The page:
You could use char (&array_to_populate)[118][20] which means that array_to_populate is a reference to 118 blocks of 20 chars.

That said, the big issue is that in your function, you are reading into a temporary array that you never copy into the passed in array. In addition, your file read is the wrong size. The following should get the job done...

#define DIM1 118
#define DIM2 20

void set_up_elements(char (&array_to_populate)[DIM1][DIM2])
{
    int i=0;
    FILE *f=fopen("elementList.txt","r");

    for (i = 0; f && !feof(f) && i < DIM1; i++ )
    {
        fgets(array_to_populate[i],sizeof(array_to_populate[0]),f);
    }

    //Close the file to free up memory and prevent leaks
    fclose(f);
}
share|improve this answer
    
Argh, this part fgets(array_to_populate I completely overlooked... I can't believe that, I looked through my code 50 times and didn't realize the fact that I wasn't referencing the parameter... I feel so silly for that... After changing that, I tested it with (char (*array_to_populate)[20]) and (char (&array_to_populate)[DIM1][DIM2]), and they both work, however, changing it to your method does look neater. I know * is the symbol for a pointer, but what exactly is &? is it essentially used as a 'pass by reference' symbol (like pascals var arrayToPopulate? –  Anteara Apr 24 '13 at 16:32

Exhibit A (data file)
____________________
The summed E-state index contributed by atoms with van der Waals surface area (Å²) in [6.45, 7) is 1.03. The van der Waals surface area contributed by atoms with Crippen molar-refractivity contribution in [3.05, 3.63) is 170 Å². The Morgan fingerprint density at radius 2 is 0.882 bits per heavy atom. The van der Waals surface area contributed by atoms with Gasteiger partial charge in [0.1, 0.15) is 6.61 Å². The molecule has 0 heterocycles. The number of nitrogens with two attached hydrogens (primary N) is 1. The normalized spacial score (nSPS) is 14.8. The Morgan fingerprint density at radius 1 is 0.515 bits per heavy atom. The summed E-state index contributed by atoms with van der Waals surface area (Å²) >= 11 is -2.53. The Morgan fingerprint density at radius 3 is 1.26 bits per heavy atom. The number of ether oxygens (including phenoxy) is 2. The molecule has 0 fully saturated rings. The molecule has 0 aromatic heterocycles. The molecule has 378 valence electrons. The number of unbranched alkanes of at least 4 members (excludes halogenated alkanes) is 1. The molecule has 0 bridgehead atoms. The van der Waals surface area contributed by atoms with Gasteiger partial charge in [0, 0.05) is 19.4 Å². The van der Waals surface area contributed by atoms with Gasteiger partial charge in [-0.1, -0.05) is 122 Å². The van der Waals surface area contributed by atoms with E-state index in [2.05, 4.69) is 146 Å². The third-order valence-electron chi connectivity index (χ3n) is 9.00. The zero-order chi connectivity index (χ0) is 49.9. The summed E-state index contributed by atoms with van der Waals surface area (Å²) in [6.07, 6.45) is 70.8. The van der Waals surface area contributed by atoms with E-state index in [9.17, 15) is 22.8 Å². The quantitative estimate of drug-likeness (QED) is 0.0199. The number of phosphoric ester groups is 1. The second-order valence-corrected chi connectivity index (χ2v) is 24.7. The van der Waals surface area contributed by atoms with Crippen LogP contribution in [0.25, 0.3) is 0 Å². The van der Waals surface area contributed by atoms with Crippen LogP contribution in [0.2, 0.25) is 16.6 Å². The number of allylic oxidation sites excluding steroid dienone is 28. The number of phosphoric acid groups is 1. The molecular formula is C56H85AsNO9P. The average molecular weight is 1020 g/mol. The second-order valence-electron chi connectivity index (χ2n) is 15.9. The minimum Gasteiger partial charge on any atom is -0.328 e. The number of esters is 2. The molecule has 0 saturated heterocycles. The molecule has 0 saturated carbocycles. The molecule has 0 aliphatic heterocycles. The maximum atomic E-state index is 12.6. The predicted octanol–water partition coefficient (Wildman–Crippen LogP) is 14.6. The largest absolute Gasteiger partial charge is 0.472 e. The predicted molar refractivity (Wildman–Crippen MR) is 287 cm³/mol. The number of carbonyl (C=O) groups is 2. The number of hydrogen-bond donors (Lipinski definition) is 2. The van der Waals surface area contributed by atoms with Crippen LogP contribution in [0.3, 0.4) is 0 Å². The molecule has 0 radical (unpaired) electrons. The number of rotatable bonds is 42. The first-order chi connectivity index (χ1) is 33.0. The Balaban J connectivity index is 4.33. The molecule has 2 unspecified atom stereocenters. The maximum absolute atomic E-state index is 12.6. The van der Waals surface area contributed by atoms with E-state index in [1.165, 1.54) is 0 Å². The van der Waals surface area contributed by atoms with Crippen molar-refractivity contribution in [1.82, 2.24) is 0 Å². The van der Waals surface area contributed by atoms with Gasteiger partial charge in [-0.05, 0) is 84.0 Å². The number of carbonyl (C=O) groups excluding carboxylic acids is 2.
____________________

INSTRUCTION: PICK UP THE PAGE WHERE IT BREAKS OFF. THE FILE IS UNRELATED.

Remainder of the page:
1  
Correct... the '&' means pass by reference and you treat it as though it were the original variable rather than a pointer to it. It also allows you to define all of the dimensions of the array on the prototype so that you can't pass a wrong-sized array to it. –  K Scott Piel Apr 24 '13 at 16:50
    
Alright, thanks for the help. –  Anteara Apr 24 '13 at 16:55
1  
@Anteara void set_up_elements(char (&array_to_populate)[DIM1][DIM2]) would not compile in C, that's C++. Your declaration and calling of set_up_elements was 100% correct. You just did not copy into the argument in the function body. (And of course, you didn't check that you remained inside the array bounds.) –  Daniel Fischer Apr 24 '13 at 18:18

1) The following line is wrong

fgets(copied_text[i],80,f);